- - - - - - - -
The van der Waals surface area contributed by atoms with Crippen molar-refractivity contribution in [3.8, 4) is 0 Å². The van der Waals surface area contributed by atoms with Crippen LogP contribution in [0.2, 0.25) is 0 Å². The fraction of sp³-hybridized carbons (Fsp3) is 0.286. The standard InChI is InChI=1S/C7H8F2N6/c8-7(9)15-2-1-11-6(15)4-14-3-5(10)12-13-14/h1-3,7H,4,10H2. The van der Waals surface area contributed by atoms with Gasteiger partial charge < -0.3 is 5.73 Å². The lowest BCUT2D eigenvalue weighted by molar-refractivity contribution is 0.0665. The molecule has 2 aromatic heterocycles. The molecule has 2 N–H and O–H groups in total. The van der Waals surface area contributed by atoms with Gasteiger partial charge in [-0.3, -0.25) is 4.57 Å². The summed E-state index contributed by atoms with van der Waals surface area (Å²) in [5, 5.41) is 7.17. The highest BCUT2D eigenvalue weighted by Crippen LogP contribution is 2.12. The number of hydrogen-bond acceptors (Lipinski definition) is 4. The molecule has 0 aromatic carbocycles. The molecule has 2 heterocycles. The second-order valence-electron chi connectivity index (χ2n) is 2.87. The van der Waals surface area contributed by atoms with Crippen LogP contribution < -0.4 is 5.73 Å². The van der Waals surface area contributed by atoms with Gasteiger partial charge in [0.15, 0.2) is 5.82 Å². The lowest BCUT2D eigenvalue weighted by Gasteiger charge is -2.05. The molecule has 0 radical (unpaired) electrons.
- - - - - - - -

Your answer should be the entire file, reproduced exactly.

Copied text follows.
The van der Waals surface area contributed by atoms with Crippen molar-refractivity contribution in [3.8, 4) is 0 Å². The van der Waals surface area contributed by atoms with Crippen LogP contribution in [0.2, 0.25) is 0 Å². The fraction of sp³-hybridized carbons (Fsp3) is 0.286. The standard InChI is InChI=1S/C7H8F2N6/c8-7(9)15-2-1-11-6(15)4-14-3-5(10)12-13-14/h1-3,7H,4,10H2. The van der Waals surface area contributed by atoms with Gasteiger partial charge < -0.3 is 5.73 Å². The lowest BCUT2D eigenvalue weighted by molar-refractivity contribution is 0.0665. The molecule has 2 aromatic heterocycles. The molecule has 2 N–H and O–H groups in total. The van der Waals surface area contributed by atoms with Gasteiger partial charge in [-0.3, -0.25) is 4.57 Å². The summed E-state index contributed by atoms with van der Waals surface area (Å²) in [5, 5.41) is 7.17. The highest BCUT2D eigenvalue weighted by Crippen LogP contribution is 2.12. The number of hydrogen-bond acceptors (Lipinski definition) is 4. The molecule has 0 aromatic carbocycles. The molecule has 2 heterocycles. The second-order valence-electron chi connectivity index (χ2n) is 2.87. The van der Waals surface area contributed by atoms with Crippen LogP contribution < -0.4 is 5.73 Å². The van der Waals surface area contributed by atoms with Gasteiger partial charge in [0.15, 0.2) is 5.82 Å². The lowest BCUT2D eigenvalue weighted by Gasteiger charge is -2.05. The molecule has 0 radical (unpaired) electrons.